Thus, society is an agreement, and it is a voluntary agreement not only of its majority but, more likely, of its statistical majority where the greater portion of the population, tending towards a bell curve type of normalcy, tend towards a social agreement that is generally acceptable to them. Based on that, then the decision whether to pay or not to pay taxes is to be evaluated as an agreement of a majority, if it is a democratic government that levies such taxes with the public's consent; or of a statistical majority because, by default, the tax is paid. If it is not paid, then the statistical majority has opposed it and the agreement that is the government is in jeopardy. The normalcy
of human agreements is broken because the consequences of non-payment, if they be severe enough, have made such resistance unattractive and which would occur only if the conditions that describe the agreement are truly odious to the public at large. Such is the general agreement that is society.

So generally, a society is an agreement of its majority. In a democracy, it is formally the agreement of its majority as shown by ballot; in any society, it is the agreement by a statistical majority of the population by their consenting to is laws. However, if a society is experiencing disagreement with its laws by individuals to the point where the people approach a statistical majority, it either will find it difficult to function or it will need to reform. This may sometimes happen for a small group within society at large; in that case, that group should either be allowed to leave or to reform itself under a separate agreement either with or without the support of society at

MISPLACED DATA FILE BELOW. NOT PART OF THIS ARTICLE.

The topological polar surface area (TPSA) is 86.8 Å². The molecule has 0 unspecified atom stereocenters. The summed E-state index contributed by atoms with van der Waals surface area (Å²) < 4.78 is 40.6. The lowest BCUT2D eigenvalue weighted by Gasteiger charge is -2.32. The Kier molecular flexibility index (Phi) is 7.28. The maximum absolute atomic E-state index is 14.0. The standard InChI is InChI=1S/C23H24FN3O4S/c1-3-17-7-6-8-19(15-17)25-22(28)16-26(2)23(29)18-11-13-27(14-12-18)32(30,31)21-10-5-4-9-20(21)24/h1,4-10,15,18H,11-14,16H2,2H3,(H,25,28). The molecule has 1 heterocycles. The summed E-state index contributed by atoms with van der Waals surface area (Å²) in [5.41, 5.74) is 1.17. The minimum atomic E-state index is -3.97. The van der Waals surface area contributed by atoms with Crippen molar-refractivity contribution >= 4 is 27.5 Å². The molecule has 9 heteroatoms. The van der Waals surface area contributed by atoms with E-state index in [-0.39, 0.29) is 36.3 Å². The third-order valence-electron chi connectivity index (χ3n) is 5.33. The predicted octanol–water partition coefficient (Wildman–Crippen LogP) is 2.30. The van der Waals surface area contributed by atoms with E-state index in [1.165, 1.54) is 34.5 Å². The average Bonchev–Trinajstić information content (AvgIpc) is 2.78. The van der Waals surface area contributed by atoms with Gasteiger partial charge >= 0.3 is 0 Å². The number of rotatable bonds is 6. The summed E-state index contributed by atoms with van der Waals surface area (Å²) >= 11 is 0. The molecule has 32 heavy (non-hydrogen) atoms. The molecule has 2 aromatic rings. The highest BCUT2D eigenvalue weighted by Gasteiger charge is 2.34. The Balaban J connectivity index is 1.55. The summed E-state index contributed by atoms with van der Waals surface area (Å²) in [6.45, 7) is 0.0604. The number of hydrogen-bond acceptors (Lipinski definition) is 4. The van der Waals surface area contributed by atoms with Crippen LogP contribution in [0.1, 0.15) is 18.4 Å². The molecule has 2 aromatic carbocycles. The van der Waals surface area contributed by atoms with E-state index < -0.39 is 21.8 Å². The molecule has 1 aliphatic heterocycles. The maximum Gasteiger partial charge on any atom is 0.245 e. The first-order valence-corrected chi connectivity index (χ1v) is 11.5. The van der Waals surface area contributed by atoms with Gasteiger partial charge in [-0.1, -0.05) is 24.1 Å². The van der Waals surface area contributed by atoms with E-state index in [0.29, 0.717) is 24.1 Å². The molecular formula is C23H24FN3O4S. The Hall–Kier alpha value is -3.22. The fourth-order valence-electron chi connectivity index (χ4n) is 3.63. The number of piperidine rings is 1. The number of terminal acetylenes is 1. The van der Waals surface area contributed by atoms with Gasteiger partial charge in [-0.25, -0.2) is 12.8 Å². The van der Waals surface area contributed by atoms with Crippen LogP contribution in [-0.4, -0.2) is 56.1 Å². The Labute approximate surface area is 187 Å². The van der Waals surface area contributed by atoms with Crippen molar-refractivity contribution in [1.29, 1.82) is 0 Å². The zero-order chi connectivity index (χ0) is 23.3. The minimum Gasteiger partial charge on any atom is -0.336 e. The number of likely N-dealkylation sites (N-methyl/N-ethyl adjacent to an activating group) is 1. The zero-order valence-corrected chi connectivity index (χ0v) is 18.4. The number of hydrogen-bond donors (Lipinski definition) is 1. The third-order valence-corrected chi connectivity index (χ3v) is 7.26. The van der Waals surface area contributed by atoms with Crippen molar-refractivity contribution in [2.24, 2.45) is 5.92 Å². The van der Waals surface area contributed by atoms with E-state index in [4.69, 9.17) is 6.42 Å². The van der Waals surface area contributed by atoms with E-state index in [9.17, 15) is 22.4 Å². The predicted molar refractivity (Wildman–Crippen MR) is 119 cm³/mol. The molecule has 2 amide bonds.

large, in effect break away as a state. But, more importantly here, the social agreement that allows a society to function favorably is one that is endorsed by the actions of the statistical majority of its population.